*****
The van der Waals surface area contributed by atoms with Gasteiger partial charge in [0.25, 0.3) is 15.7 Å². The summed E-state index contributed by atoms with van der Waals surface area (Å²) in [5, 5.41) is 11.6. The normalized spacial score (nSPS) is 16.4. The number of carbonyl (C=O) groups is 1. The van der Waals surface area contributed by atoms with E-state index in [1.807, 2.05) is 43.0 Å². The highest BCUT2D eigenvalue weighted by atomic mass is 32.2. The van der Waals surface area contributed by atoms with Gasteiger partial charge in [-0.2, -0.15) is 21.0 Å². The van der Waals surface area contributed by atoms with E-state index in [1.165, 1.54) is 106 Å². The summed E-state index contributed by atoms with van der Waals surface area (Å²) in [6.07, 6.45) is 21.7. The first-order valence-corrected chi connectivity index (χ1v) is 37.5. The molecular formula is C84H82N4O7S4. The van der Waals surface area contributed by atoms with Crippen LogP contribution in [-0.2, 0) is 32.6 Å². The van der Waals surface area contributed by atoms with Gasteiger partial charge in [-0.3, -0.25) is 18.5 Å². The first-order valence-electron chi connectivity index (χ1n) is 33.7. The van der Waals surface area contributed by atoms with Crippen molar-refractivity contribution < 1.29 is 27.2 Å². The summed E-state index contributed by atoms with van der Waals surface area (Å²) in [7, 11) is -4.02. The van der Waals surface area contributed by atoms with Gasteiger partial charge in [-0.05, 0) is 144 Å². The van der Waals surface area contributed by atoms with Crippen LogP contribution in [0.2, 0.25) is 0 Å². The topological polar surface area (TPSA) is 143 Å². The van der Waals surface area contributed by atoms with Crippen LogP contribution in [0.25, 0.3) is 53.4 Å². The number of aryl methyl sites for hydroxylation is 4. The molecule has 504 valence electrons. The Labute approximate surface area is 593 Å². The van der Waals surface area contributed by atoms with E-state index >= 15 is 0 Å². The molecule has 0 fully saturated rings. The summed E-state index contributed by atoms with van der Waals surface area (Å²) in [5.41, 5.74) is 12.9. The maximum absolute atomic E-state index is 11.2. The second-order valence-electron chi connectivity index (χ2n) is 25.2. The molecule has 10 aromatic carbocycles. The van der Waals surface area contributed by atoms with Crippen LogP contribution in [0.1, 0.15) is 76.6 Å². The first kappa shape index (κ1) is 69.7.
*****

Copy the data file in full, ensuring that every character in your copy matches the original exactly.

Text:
The van der Waals surface area contributed by atoms with Gasteiger partial charge in [0.25, 0.3) is 15.7 Å². The summed E-state index contributed by atoms with van der Waals surface area (Å²) in [5, 5.41) is 11.6. The normalized spacial score (nSPS) is 16.4. The number of carbonyl (C=O) groups is 1. The van der Waals surface area contributed by atoms with E-state index in [1.807, 2.05) is 43.0 Å². The highest BCUT2D eigenvalue weighted by atomic mass is 32.2. The van der Waals surface area contributed by atoms with Gasteiger partial charge in [-0.2, -0.15) is 21.0 Å². The van der Waals surface area contributed by atoms with E-state index in [1.165, 1.54) is 106 Å². The summed E-state index contributed by atoms with van der Waals surface area (Å²) in [6.07, 6.45) is 21.7. The first-order valence-corrected chi connectivity index (χ1v) is 37.5. The molecular formula is C84H82N4O7S4. The van der Waals surface area contributed by atoms with Crippen LogP contribution in [-0.2, 0) is 32.6 Å². The van der Waals surface area contributed by atoms with Gasteiger partial charge in [-0.3, -0.25) is 18.5 Å². The first-order valence-electron chi connectivity index (χ1n) is 33.7. The van der Waals surface area contributed by atoms with Crippen molar-refractivity contribution < 1.29 is 27.2 Å². The summed E-state index contributed by atoms with van der Waals surface area (Å²) in [7, 11) is -4.02. The van der Waals surface area contributed by atoms with Gasteiger partial charge in [-0.05, 0) is 144 Å². The van der Waals surface area contributed by atoms with Crippen LogP contribution in [0.2, 0.25) is 0 Å². The topological polar surface area (TPSA) is 143 Å². The van der Waals surface area contributed by atoms with Crippen LogP contribution in [0.25, 0.3) is 53.4 Å². The number of aryl methyl sites for hydroxylation is 4. The molecule has 504 valence electrons. The Labute approximate surface area is 593 Å². The van der Waals surface area contributed by atoms with E-state index >= 15 is 0 Å². The molecule has 0 fully saturated rings. The summed E-state index contributed by atoms with van der Waals surface area (Å²) in [5.41, 5.74) is 12.9. The maximum absolute atomic E-state index is 11.2. The second-order valence-electron chi connectivity index (χ2n) is 25.2. The molecule has 10 aromatic carbocycles. The van der Waals surface area contributed by atoms with Crippen LogP contribution in [0.1, 0.15) is 76.6 Å². The first kappa shape index (κ1) is 69.7.